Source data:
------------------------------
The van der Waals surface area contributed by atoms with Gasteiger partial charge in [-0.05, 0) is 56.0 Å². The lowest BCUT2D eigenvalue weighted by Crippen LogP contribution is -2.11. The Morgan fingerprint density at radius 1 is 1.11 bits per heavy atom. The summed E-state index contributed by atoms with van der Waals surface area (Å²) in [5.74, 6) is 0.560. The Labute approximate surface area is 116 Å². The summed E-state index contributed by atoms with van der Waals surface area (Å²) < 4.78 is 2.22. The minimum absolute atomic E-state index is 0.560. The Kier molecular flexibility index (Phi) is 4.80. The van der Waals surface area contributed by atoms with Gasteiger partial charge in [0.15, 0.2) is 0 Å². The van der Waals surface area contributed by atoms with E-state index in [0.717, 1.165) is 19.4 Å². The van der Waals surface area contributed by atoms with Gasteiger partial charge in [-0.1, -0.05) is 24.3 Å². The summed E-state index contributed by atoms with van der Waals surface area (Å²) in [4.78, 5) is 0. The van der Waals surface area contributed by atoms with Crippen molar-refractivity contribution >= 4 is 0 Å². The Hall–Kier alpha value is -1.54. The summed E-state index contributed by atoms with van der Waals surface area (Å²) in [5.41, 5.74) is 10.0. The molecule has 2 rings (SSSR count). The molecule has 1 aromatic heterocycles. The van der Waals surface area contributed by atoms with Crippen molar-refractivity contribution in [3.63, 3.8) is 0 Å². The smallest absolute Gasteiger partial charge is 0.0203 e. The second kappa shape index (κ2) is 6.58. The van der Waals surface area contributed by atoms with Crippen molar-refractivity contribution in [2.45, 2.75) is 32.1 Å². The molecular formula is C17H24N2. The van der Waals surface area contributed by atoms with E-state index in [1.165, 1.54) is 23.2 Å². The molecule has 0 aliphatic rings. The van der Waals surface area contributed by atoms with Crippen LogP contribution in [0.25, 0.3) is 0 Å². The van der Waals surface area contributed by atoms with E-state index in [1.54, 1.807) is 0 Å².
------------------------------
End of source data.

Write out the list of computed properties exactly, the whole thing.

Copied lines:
The van der Waals surface area contributed by atoms with Gasteiger partial charge in [-0.05, 0) is 56.0 Å². The lowest BCUT2D eigenvalue weighted by Crippen LogP contribution is -2.11. The Morgan fingerprint density at radius 1 is 1.11 bits per heavy atom. The summed E-state index contributed by atoms with van der Waals surface area (Å²) in [5.74, 6) is 0.560. The Labute approximate surface area is 116 Å². The summed E-state index contributed by atoms with van der Waals surface area (Å²) < 4.78 is 2.22. The minimum absolute atomic E-state index is 0.560. The Kier molecular flexibility index (Phi) is 4.80. The van der Waals surface area contributed by atoms with Gasteiger partial charge in [0.15, 0.2) is 0 Å². The van der Waals surface area contributed by atoms with E-state index in [0.717, 1.165) is 19.4 Å². The van der Waals surface area contributed by atoms with Gasteiger partial charge in [-0.1, -0.05) is 24.3 Å². The summed E-state index contributed by atoms with van der Waals surface area (Å²) in [4.78, 5) is 0. The van der Waals surface area contributed by atoms with Crippen molar-refractivity contribution >= 4 is 0 Å². The Hall–Kier alpha value is -1.54. The summed E-state index contributed by atoms with van der Waals surface area (Å²) in [5.41, 5.74) is 10.0. The molecule has 2 rings (SSSR count). The molecule has 1 aromatic heterocycles. The van der Waals surface area contributed by atoms with Crippen molar-refractivity contribution in [3.63, 3.8) is 0 Å². The smallest absolute Gasteiger partial charge is 0.0203 e. The second kappa shape index (κ2) is 6.58. The van der Waals surface area contributed by atoms with Crippen molar-refractivity contribution in [2.45, 2.75) is 32.1 Å². The molecular formula is C17H24N2. The van der Waals surface area contributed by atoms with E-state index in [1.165, 1.54) is 23.2 Å². The molecule has 0 aliphatic rings. The van der Waals surface area contributed by atoms with Crippen LogP contribution in [0.25, 0.3) is 0 Å². The van der Waals surface area contributed by atoms with E-state index in [1.54, 1.807) is 0 Å².